Free-to-use stock image library to promote age-positive photos and remove harmful stereotypes

Free-to-use stock image library to promote age-positive photos and remove harmful stereotypes

The expanded image library will include more than 700 images that are age-positive and will be freely available for public usage.

Ageing Better is now requiring more varied and positive representation of later life across imaginative markets.

The Centre for Ageing Better has partnered with Pexels, one of the largest totally free stock image libraries on the planet, to expand its variety of images of individuals in later life.

” Its essential that we acknowledge that aging need not be an unfavorable experience– later life is something to be accepted not avoided.

Laura Stanley, Head of BD & & Partnerships at Pexels, included:” Ageing is a process we are all going through. We do not tend to see a lot of the older demographic in our daily content usage. Thats why its so revitalizing, and essential, to see the sort of images that the Centre for Ageing Better is sharing.

The partnership belongs to Pexels for Change, an effort that helps non-profit organisations reach wider audiences and shift narratives. Commissioned by Ageing Better, the images are offered to use free of charge by designers, students, reporters and more.

” I see myself in these images– I see my household and buddies in these people. Enjoying life, pastimes, and the activities that we all enjoy, at any age. With this type of images, we hope to help challenge stereotypes around ageing and contribute to a more favorable view of old age.”

Ageing Better research study reveals that a person in 3 individuals within the UK have actually reported experiencing age bias or age discrimination. The collaboration follows a variety of research study and initiatives by Ageing Better to assist take on ageism in society.

Anna Dixon, Chief Executive of the Centre for Ageing Better, stated:” Too frequently representations of later life are unrealistic, stereotyped and fail to illustrate the diversity of peoples experiences of ageing. Ageing is mainly seen negatively and as something to be prevented. This story can lead to internalised ageism and have a harmful effect on our mental health and health and wellbeing.

This includes designing a brand-new suite of age-positive icons, developed as part of a competition introduced with Public Health England. The winning icon reassessed the timeless roadway indication featuring hunched over stickmen, changing them with an older couple dancing.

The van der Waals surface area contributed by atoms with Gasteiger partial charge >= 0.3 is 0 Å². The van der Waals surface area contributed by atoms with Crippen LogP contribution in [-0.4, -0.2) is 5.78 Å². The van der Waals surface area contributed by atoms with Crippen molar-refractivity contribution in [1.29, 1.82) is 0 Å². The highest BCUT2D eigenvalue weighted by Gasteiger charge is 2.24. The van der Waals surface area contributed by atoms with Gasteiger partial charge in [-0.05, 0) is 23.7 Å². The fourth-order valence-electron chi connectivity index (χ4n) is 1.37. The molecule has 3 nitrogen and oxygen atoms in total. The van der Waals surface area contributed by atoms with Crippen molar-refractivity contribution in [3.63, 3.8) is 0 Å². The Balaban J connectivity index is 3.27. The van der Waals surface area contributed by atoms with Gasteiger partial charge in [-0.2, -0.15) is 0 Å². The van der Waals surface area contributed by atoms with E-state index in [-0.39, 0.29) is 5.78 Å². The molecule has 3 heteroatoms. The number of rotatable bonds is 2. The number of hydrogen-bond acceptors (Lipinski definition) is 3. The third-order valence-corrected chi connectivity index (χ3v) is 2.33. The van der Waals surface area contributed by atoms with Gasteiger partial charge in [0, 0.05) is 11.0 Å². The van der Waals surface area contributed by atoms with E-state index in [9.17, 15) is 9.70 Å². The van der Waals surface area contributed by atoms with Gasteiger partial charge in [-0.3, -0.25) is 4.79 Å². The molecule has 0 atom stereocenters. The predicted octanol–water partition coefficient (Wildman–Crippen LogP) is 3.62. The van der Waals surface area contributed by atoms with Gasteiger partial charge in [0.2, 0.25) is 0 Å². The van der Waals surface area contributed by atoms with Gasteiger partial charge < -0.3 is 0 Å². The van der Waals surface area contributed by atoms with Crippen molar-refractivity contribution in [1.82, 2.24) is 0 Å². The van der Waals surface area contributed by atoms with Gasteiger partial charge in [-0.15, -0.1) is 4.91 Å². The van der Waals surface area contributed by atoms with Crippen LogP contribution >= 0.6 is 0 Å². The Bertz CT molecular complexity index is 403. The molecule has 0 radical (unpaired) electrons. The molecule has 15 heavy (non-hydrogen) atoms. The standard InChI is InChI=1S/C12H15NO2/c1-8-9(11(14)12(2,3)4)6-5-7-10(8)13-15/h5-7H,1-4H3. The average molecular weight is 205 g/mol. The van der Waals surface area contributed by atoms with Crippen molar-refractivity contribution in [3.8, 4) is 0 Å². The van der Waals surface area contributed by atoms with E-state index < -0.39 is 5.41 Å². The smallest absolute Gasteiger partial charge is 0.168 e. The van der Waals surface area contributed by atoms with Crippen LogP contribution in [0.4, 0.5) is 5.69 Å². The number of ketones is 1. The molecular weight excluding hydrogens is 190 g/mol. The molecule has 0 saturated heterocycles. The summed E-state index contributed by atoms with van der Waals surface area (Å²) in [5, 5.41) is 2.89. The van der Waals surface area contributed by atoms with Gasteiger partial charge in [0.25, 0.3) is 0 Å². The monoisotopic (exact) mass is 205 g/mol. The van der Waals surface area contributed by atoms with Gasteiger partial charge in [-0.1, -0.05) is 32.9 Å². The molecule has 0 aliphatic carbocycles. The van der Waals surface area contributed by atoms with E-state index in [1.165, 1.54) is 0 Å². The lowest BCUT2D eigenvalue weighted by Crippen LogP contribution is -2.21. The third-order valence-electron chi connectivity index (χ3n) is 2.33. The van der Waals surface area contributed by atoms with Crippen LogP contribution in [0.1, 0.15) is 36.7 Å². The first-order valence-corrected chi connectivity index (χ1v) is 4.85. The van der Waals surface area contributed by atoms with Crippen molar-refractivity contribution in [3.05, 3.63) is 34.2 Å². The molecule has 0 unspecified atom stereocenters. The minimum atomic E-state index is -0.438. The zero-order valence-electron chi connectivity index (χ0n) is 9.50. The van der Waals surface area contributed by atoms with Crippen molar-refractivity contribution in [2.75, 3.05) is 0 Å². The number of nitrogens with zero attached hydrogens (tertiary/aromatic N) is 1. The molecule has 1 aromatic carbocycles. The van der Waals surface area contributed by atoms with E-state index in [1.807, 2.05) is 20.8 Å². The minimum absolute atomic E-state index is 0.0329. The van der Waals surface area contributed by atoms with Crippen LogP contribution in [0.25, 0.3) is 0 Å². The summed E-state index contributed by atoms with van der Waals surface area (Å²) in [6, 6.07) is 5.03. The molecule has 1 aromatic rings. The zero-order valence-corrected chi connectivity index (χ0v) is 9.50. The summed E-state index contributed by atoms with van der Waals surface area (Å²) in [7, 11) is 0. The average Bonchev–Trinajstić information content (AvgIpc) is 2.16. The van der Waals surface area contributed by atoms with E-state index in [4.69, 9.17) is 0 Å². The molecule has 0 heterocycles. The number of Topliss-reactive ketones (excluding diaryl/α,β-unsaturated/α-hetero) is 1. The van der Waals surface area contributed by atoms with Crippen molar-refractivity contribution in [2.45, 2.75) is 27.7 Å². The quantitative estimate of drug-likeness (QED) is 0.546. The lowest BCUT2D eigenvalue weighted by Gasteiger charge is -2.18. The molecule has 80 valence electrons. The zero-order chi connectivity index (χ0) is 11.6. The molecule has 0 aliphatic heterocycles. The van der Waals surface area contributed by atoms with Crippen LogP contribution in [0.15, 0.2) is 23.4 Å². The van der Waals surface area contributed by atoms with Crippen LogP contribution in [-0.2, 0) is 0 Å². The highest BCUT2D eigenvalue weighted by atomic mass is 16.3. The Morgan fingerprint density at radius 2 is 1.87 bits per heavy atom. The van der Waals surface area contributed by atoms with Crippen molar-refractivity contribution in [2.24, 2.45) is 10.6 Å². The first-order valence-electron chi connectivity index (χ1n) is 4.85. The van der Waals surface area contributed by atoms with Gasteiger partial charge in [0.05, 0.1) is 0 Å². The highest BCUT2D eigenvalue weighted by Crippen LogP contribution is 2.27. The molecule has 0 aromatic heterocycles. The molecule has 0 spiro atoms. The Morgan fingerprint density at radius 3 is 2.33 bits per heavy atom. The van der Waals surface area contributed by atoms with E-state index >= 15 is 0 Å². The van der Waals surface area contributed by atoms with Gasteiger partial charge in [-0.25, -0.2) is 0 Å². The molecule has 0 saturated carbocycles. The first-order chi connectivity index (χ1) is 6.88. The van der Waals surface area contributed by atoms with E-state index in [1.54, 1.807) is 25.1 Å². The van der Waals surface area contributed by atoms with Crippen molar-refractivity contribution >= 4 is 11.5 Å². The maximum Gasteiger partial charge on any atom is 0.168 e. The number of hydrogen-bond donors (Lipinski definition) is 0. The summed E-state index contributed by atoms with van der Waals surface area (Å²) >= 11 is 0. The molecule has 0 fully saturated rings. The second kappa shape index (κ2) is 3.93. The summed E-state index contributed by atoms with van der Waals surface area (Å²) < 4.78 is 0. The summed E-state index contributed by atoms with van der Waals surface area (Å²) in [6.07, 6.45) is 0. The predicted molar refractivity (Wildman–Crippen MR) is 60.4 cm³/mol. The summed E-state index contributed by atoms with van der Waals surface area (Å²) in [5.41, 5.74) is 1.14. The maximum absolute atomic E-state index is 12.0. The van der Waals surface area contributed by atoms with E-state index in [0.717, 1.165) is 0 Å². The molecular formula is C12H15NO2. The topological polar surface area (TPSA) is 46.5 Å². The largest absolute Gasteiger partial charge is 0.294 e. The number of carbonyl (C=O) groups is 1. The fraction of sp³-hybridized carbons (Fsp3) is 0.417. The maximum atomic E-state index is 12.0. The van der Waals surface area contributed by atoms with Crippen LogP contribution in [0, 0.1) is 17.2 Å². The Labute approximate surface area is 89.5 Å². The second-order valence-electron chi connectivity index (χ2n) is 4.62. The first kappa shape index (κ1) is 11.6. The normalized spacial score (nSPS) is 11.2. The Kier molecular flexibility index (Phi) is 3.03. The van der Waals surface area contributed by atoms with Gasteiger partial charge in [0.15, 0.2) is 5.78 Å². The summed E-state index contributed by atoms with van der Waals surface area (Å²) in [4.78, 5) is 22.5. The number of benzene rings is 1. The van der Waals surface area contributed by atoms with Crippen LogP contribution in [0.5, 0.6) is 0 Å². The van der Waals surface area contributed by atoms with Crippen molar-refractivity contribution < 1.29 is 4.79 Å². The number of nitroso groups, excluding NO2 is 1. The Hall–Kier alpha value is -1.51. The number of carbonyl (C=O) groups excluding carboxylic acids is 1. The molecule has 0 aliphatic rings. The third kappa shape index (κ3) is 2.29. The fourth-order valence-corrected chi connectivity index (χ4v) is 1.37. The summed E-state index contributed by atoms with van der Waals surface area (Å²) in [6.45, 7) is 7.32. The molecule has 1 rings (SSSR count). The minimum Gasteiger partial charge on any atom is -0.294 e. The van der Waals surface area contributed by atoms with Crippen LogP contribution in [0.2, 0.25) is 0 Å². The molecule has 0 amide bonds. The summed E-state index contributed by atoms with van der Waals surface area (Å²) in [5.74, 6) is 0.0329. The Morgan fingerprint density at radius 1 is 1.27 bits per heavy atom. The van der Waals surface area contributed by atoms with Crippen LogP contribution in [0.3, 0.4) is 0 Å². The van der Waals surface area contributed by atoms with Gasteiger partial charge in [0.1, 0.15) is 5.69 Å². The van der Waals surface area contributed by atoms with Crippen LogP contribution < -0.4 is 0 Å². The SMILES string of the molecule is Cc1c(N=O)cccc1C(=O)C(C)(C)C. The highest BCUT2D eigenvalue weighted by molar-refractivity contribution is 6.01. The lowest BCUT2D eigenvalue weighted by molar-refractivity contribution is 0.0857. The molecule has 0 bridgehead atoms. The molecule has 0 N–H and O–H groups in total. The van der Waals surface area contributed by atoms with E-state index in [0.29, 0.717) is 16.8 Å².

” We are striving to change this ageist story and we hope this collaboration with Pexels will help further challenge unfavorable stereotypes and shape more positive mindsets to aging throughout society.”

Anna Dixon, Chief Executive of the Centre for Ageing Better, stated:” Too frequently representations of later life are unrealistic, stereotyped and stop working to depict the variety of individualss experiences of aging. Thats why its so rejuvenating, and crucial, to see the kind of imagery that the Centre for Ageing Better is sharing.

Through the collaboration with Pexels, Ageing Better wishes to challenge ageist stories and stereotypes and improve mindsets towards later life among all age groups. It is getting in touch with other industrial image libraries, media and creative markets to follow Pexels suit and do more to increase the variety of realistic pictures of later life we see in day-to-day life.

According to the charity, the images depict later life in a practical, diverse and positive method, without relying on hazardous stereotypes extensively seen across public life. These include wrinkly hands or older individuals illustrated mainly in medical settings, which can be dehumanising and reductive and effect how individuals feel and believe about aging.

” I see myself in these images– I see my friends and family in these people. Taking pleasure in life, hobbies, and the activities that we all delight in, at any age. With this type of images, we want to help challenge stereotypes around ageing and add to a more positive view of old age.”